Ad retargeters scramble to get consumer consent

Desperate times call for desperate in-browser messages.

With Apple already making moves against ad tracking in its Safari browser and the General Data Protection Regulation being enforced in May, ad retargeters are desperately trying to get consent from users to track their digital browsing behavior. Companies such as Criteo and AdRoll are trying to get people’s consent by serving in-browser messages that opt users into ad tracking once they close the messages.

Criteo and AdRoll did not return messages about this story in time for publication. But Digiday spoke to five ad tech industry insiders who unanimously concluded that the in-browser messages should not qualify as acquiring user consent.

The GDPR demands that personal data only be used with explicit permission from individuals. Apple updated its Safari browser in September to prevent third parties from tracking users for more than 24 hours after a user visits a website.

Together, these moves make it a particularly difficult moment for retargeters since they are fighting a two-front war to keep their business model afloat, said Ratko Vidakovic, founder of ad tech consultancy AdProfs. Criteo’s stock already tumbled in December after it revealed that Apple’s crackdown on ad tracking hurt its business more than expected.

As seen in the screenshots below, AdRoll placed an “accept and close” button where users normally close a window. To opt out of AdRoll’s tracking, users have to click the link in the fine print.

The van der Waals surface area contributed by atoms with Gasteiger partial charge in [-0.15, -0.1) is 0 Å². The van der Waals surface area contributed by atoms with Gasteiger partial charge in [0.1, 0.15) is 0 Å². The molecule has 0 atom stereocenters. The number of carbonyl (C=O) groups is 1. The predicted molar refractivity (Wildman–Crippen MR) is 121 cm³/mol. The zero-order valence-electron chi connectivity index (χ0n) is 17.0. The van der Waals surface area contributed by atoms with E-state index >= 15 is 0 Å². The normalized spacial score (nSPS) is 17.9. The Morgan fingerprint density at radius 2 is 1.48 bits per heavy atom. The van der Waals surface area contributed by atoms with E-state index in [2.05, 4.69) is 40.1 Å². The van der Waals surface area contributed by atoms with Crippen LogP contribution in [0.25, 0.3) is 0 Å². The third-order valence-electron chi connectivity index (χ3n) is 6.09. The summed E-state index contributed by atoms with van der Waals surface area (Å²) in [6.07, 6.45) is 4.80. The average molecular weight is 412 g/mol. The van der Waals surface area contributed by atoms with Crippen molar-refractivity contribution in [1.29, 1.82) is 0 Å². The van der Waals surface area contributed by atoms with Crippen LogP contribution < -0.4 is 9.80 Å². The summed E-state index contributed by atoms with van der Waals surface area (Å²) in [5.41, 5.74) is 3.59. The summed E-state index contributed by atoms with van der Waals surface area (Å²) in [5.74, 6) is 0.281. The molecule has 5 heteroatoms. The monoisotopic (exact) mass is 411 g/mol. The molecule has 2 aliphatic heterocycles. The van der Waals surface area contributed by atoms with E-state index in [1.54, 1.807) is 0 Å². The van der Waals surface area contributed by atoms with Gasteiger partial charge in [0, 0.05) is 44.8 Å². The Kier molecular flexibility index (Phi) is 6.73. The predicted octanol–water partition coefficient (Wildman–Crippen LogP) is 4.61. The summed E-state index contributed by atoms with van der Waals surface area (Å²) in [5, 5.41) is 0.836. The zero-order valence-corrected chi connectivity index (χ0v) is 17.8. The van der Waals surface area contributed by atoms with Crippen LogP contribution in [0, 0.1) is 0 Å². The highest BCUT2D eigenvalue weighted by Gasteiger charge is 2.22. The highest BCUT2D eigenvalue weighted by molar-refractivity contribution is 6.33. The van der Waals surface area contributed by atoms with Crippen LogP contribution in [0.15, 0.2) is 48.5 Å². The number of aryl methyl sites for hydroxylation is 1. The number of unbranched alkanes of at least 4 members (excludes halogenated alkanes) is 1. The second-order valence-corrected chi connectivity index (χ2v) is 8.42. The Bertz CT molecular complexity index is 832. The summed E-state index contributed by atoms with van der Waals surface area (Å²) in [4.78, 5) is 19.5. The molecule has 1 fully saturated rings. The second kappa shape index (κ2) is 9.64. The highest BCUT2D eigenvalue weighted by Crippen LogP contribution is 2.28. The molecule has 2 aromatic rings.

Similarly, Criteo served people a message that opts them into the firm’s tracking once they click any link on the page. Its opt-out option is also buried within the message.

The GDPR regulations state that consent must be “freely given, specific, informed and unambiguous.” Ari Paparo, CEO of programmatic bidding firm Beeswax, said there’s no way the tactics of Criteo and AdRoll meet this standard. He called their attempts to gain consent “ridiculous.”

Altimeter analyst Susan Etlinger said these tactics are risky because companies that don’t comply with the GDPR could face a fine of 4 percent of annual sales or €20 million ($24 million). Trying to nudge users into consenting to data tracking is “going to become a high-stakes poker game for advertisers once GDPR goes into effect,” she said.

Since retargeting firms usually don’t have direct relationships with users, the GDPR’s consent requirements could expose their business models. But they’re not the only group in the Lumascape that the legislation could affect. Any vendor that primarily relies on third-party data could get caught in the crosshairs. That’s why data management platforms may soon face a tough battle to obtain the data that powers their businesses.

The enforcement of the GDPR will fundamentally change ad retargeting as we know it, said Dave Morgan, CEO of TV ad-targeting company Simulmedia. As browsers start policing ad tracking, Morgan thinks more users will refuse to consent to handing over their data to ad companies, and aggressive ad targeting will become harder to execute.

“I don’t know how one would argue that [the retargeters’] approaches truly amount to clear notice and consent,” Morgan said. “In fact, this is the kind of stuff that holds back digital advertising and undermines the industry’s trustworthiness with both advertisers and users.”

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